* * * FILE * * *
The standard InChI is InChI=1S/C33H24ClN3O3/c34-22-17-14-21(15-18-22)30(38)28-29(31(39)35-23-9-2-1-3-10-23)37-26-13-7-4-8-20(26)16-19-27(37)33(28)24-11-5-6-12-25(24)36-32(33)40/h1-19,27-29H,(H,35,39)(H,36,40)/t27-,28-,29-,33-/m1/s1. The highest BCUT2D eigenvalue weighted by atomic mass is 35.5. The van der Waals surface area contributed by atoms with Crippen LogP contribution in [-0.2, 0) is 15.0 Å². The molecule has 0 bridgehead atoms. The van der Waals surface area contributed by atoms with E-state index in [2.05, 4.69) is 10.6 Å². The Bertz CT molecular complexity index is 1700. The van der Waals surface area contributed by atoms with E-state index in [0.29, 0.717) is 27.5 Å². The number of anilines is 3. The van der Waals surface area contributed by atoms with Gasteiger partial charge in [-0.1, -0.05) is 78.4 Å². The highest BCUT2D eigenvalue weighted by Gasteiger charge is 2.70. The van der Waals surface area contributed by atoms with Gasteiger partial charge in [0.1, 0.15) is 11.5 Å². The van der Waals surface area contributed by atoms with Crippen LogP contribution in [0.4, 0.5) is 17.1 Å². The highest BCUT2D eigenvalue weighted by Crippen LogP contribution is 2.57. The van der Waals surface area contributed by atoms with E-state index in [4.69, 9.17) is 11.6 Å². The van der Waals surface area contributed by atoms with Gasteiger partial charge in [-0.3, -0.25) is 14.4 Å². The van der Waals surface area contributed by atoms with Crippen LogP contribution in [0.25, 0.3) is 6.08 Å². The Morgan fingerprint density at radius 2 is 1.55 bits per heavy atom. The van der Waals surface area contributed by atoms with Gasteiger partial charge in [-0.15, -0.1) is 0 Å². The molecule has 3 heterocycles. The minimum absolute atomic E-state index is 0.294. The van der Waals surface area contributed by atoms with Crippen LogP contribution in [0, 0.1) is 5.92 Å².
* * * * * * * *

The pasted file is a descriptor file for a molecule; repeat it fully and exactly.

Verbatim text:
The standard InChI is InChI=1S/C33H24ClN3O3/c34-22-17-14-21(15-18-22)30(38)28-29(31(39)35-23-9-2-1-3-10-23)37-26-13-7-4-8-20(26)16-19-27(37)33(28)24-11-5-6-12-25(24)36-32(33)40/h1-19,27-29H,(H,35,39)(H,36,40)/t27-,28-,29-,33-/m1/s1. The highest BCUT2D eigenvalue weighted by atomic mass is 35.5. The van der Waals surface area contributed by atoms with Crippen LogP contribution in [-0.2, 0) is 15.0 Å². The molecule has 0 bridgehead atoms. The van der Waals surface area contributed by atoms with E-state index in [2.05, 4.69) is 10.6 Å². The Bertz CT molecular complexity index is 1700. The van der Waals surface area contributed by atoms with E-state index in [0.29, 0.717) is 27.5 Å². The number of anilines is 3. The van der Waals surface area contributed by atoms with Gasteiger partial charge in [-0.1, -0.05) is 78.4 Å². The highest BCUT2D eigenvalue weighted by Gasteiger charge is 2.70. The van der Waals surface area contributed by atoms with Gasteiger partial charge in [0.1, 0.15) is 11.5 Å². The van der Waals surface area contributed by atoms with Crippen LogP contribution in [0.4, 0.5) is 17.1 Å². The highest BCUT2D eigenvalue weighted by Crippen LogP contribution is 2.57. The van der Waals surface area contributed by atoms with E-state index in [4.69, 9.17) is 11.6 Å². The van der Waals surface area contributed by atoms with Gasteiger partial charge in [-0.3, -0.25) is 14.4 Å². The van der Waals surface area contributed by atoms with Crippen LogP contribution in [0.25, 0.3) is 6.08 Å². The Morgan fingerprint density at radius 2 is 1.55 bits per heavy atom. The van der Waals surface area contributed by atoms with Gasteiger partial charge in [-0.15, -0.1) is 0 Å². The molecule has 3 heterocycles. The minimum absolute atomic E-state index is 0.294. The van der Waals surface area contributed by atoms with Crippen LogP contribution in [0, 0.1) is 5.92 Å².